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Celtics well aware that Bulls' Rajon Rondo steps up when it matters

WALTHAM, Mass. -- There are only a handful of players remaining on the Boston Celtics' roster who played alongside Rajon Rondo and only one -- Avery Bradley -- who was there before the ACL tear that slowed Rondo after four consecutive All-Star appearances.

And yet the legend of "National TV Rondo" has been passed on to a new generation of Celtics, including Isaiah Thomas, who emerged as the new face of the franchise in the aftermath of Rondo's being dealt to the Dallas Mavericks in December 2014. As the top-seeded Celtics prepare for their first-round matchup with the eighth-seeded Chicago Bulls, they are well aware of Rondo's propensity to elevate his play when the games matter most.

"I'm a fan of the game. I know, whether he tries it or not, those big games he's always gonna be ready for them," Thomas said Friday after the Celtics went through their first workout of the postseason. The Celtics host the Bulls in Game 1 on Sunday night at TD Garden.

"He's always gonna play his best [in big games]," Thomas said. "And that's just me watching him when I was younger and before I got in the NBA. You know, when it counts, he's gonna be ready and he's gonna perform. So we've got to slow him down and eliminate what he does best, and that's getting everyone involved."

If there's one obvious advantage the Bulls possess in this first-round matchup, it's playoff experience. Rondo and teammate Dwyane Wade have combined to play in 260 postseason games and win four NBA championships. Yes, both are different players in the latter stages of their careers, but they know how to win on the big stage.

This young Celtics core, helmed by Thomas, has been eliminated in the first round of the playoffs in each of the past two seasons.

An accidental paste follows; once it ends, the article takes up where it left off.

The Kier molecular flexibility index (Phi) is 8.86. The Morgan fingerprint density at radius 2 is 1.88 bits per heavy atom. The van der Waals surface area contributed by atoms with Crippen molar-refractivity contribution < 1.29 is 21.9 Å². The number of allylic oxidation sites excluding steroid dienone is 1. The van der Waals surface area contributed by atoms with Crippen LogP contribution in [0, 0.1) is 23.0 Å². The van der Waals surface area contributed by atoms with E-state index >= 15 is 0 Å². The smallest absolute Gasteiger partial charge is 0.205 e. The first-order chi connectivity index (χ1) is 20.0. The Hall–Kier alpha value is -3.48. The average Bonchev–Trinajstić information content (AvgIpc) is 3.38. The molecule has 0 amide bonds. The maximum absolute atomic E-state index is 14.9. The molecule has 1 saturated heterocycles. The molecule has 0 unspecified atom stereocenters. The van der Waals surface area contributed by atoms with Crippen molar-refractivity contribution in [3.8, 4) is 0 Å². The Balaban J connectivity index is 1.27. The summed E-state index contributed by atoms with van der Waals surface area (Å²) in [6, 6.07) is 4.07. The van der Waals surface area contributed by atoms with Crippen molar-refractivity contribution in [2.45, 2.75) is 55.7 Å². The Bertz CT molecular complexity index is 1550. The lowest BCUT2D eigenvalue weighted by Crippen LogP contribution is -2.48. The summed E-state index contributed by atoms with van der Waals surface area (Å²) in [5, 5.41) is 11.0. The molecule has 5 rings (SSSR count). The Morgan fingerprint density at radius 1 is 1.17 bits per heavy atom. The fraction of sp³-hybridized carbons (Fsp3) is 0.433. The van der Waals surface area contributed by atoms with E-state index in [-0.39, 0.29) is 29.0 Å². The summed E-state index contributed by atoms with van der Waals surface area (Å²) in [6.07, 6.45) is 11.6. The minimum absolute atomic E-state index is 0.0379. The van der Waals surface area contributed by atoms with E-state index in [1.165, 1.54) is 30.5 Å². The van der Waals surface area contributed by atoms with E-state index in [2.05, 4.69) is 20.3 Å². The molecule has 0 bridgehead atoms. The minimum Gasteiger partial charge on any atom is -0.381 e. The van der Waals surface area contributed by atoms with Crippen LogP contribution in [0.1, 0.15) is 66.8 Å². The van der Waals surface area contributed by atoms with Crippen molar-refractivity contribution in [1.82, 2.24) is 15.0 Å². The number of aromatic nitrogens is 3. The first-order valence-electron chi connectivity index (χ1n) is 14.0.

"Rondo's a hell of a guard and then you've got Dwyane Wade and Jimmy Butler and you've just got to make it hard for them, make it tough for them," Thomas said. "Don't let them see anything easy. It's not just gonna be an individual defensive matchup. As a team, as a collective group, we've got to let them see five guys every time down. I mean Dwyane Wade is a guy that's won championships, so he knows what to expect. We've got to be ready and I think we're ready for the opportunity."

Said Celtics coach Brad Stevens: "I've watched [Rondo and Wade] for way before I was in the NBA. I'm pretty sure we're going to get great shots from both of them."

Thomas is also certain that Boston fans are going to shower Rondo with affection for what he meant to the 2008 championship team and Boston's playoff success in the years that followed, including deep postseason runs in 2010 and 2012.

"He won a championship here so they love the guy," Thomas said. "It won't be no bad feelings. I've heard if you win a championship here they're gonna love you forever, so he's earned that and he's one of the best guards to ever play."

Thomas hasn't proved himself as a winner in the postseason, but he's highly motivated to do so this year, especially after a regular season in which he put himself in the MVP conversation with his offensive wizardry.

When asked about what to expect from Thomas in the postseason, he smiled and said, "I'm ready for it."

Bradley, easily the longest-tenured player on Boston's roster despite being only 26 years old, fondly recalled what Rondo meant to him as a younger player.

"Rondo's like my brother. On the court, off the court, we're brothers," Bradley said. "It's weird playing against him, going up against him, but I think I said it last game: I know he's a true competitor and he's going to bring his best game in the playoffs. So it's going to be fun playing against him. Weird but fun.

"I grew as a player and as a man. He's helped me out in a lot of different ways. And I appreciate him. All his time here I feel like he was one of the best teammates that I've had. And he was a true competitor, one of the hardest-playing teammates I played with.

"His desire to win, I don't know that many people (like that). He's so competitive. It doesn't matter what we're playing. If we're playing tic-tac-toe he wants to win every single game. So I respect that about him."

Bradley said it was hard to watch Rondo struggle to perform like the franchise player he was in Boston during combustible stints in Dallas and Sacramento. And, from afar, Bradley remained supportive of Boston's former captain.

"It was hard hearing all the negative things about him," Bradley said. "But I just prayed for him. I wished him well. I would send him texts every now and then like, 'Bro, it doesn't matter.' We've all been there before. He's been the underdog before. He came into the NBA, people not thinking he could play. Everybody's been there. It's just their job to continue to work and prove people wrong. I feel like every year he's been trying to do that."